Wednesday, June 17, 2020

Minority-Owned Businesses and Illinois Workers Comp Costs

My company is in the process of trying to initiate some outreach with minority-owned businesses in Illinois, as I've come to suspect that such minority-owned businesses might be disproportionately impacted by the kinds of overcharges we routinely find when we review Workers Compensation insurance premium charges for employers. I suspect certain features of the Workers Comp insurance system might be causing even greater harm for minority businesses than they do for employers in general.

One of those features of the Illinois Workers Compensation insurance system that I fear may disproportionately harm minority businesses is the Assigned Risk Plan. Since Illinois mandates most businesses carry Workers Compensation insurance, the Assigned Risk Plan was created to make sure that businesses can obtain Workers Compensation insurance even when insurance companies, operating in the so-called “voluntary market”, are unwilling to offer this coverage.

The Assigned Risk Plan is sometimes called an “insurer of last resort” because the insurers taking part in the plan cannot reject an application for coverage (save only if the employer has failed to pay a prior premium bill for a policy from the Plan.)

But the downside of the Assigned Risk Plan is that it is much, much more expensive than identical coverage offered through the voluntary market. By means of a combination of higher rates and the loss of certain discounts, premium charges for an Assigned Risk policy can often be close to double what the premiums would be for an identical voluntary market policy.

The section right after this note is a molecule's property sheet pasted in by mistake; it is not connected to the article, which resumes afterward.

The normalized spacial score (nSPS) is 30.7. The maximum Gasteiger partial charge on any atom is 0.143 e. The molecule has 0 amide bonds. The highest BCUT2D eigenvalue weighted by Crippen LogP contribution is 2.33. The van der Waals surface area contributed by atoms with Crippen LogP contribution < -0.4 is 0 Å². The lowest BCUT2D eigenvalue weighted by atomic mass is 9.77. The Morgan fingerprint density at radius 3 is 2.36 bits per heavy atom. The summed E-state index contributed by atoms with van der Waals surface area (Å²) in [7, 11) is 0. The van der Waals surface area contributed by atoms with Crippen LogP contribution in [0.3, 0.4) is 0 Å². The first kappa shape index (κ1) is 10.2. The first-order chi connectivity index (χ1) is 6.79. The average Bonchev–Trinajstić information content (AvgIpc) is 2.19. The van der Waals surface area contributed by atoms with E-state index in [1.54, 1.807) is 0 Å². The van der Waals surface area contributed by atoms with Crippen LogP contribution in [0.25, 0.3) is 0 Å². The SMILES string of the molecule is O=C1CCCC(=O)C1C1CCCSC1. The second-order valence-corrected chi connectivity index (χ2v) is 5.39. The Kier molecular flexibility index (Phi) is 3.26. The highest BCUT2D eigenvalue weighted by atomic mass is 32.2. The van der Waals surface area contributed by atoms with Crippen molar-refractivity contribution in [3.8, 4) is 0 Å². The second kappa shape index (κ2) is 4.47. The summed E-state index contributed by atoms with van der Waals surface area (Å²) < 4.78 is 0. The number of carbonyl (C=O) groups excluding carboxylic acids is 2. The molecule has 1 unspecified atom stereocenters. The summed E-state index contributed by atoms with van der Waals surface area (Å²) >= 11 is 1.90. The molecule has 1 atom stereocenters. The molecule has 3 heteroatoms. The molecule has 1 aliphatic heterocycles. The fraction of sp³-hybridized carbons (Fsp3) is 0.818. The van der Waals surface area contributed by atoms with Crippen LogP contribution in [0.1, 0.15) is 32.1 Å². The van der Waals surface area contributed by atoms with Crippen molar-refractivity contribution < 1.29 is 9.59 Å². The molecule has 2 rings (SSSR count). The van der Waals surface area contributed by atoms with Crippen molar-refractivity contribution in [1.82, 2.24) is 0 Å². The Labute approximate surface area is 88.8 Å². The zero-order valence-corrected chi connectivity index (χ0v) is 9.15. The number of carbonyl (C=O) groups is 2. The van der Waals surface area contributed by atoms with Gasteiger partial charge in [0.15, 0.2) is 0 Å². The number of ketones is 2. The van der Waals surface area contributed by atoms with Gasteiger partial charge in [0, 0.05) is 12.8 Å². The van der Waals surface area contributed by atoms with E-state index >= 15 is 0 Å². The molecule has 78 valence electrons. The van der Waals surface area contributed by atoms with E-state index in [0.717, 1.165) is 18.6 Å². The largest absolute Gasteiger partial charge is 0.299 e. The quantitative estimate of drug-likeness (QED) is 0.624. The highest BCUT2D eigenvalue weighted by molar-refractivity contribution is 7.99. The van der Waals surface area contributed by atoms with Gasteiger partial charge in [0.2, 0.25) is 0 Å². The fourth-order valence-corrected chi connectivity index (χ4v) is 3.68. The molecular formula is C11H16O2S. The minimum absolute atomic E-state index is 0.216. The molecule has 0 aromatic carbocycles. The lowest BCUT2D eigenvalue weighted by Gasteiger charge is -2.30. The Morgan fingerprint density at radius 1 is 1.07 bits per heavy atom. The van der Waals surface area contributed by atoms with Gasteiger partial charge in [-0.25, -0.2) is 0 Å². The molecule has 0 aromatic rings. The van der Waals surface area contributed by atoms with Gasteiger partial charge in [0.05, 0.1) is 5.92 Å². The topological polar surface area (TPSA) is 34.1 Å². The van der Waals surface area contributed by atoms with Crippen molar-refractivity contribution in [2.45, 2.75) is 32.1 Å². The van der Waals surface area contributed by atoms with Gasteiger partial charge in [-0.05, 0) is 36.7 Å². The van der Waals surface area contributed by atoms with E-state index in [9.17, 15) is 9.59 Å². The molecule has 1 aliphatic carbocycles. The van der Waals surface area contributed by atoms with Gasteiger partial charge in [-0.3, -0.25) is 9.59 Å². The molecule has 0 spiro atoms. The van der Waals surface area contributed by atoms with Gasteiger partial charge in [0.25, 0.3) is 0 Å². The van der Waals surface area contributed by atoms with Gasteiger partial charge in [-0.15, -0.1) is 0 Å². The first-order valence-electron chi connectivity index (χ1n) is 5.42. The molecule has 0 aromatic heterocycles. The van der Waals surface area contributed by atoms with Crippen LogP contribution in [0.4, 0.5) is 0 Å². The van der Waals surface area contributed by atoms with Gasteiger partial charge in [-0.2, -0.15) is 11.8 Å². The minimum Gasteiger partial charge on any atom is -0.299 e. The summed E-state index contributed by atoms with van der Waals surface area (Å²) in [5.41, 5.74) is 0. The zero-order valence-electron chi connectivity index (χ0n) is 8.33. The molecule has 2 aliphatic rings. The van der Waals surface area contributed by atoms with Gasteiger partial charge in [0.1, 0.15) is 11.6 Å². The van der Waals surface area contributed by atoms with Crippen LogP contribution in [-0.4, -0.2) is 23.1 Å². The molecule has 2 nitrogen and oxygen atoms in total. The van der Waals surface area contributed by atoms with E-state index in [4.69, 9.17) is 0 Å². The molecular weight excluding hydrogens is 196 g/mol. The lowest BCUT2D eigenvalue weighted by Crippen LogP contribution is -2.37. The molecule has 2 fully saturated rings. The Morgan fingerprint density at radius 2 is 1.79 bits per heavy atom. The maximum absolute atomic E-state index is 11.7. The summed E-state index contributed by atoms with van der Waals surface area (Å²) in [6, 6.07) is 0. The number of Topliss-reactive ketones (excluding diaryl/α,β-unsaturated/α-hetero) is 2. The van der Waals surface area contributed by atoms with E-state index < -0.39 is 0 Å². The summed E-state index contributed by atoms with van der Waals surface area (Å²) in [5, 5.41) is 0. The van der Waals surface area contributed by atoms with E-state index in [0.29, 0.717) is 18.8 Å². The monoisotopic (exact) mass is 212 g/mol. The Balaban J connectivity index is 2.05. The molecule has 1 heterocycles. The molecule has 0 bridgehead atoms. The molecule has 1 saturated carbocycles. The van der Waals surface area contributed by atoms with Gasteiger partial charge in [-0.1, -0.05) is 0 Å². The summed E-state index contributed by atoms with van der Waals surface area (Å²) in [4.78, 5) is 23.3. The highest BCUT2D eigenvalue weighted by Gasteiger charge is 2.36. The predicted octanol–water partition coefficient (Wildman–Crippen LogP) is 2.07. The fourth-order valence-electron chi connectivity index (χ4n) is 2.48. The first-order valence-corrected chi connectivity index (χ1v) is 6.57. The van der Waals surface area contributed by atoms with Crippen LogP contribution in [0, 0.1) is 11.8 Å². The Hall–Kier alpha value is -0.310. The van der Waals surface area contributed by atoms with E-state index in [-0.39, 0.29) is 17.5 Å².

The only requirement for acceptance into the Assigned Risk plan is an insurance agent who attests that a couple of different voluntary market carriers declined to cover a business. This is a fairly low bar, and for a variety of reasons I suspect minority-owned businesses might get shunted to Assigned Risk policies disproportionately, even though voluntary market coverage might, with just a bit more marketing effort, be available.  

Workers Compensation insurance in Illinois is sold by insurance agents, of course. And not all insurance agents and agencies have the same access to desirable Workers Compensation insurance companies. 

So if a minority-owned business approaches a small insurance agency with limited access to voluntary market Workers Comp insurers, I fear that those agents may often place these businesses into the Assigned Risk Plan-- not because of any inherent problems with the business but because small insurance agencies typically have less access to a variety of voluntary market insurers.

This process would often not be particularly transparent to the business owners, who may have limited understanding of the fine points of the insurance system, particularly in regards Workers Compensation insurance. In my experience, even very experienced business managers have little understanding of the hidden pitfalls of the insurance system.

But it's not just the inherent higher cost of Assigned Risk policies.

My company specializes in finding and correcting technical errors by insurance companies, errors that overcharge the business that purchased the insurance. Such overcharges are, unfortunately, far from uncommon. I’ve been doing this kind of work since the mid-1980s, and I started my company in 1987 to specialize in it.

These kinds of technical errors, when they happen in Assigned Risk policies, get amplified by the higher rates and lack of discounts that are the norm in the Assigned Risk Plan.  So minority businesses may well be getting doubly harmed—first, by being disproportionately placed in the more expensive Assigned Risk Plan, and second, by the increased impact of technical errors within the more expensive Assigned Risk policies.

Well, anyway, that's my concern, at any rate. And like I said, we're in the process of initiating some outreach to minority business owners, to see if we can help them catch and correct the overcharges that I've spent the past few decades finding and correcting for employers all across the U.S.

I'll keep you posted regarding what we find. My gut feeling is that there is a lot to find, and a lot of overcharges to recover.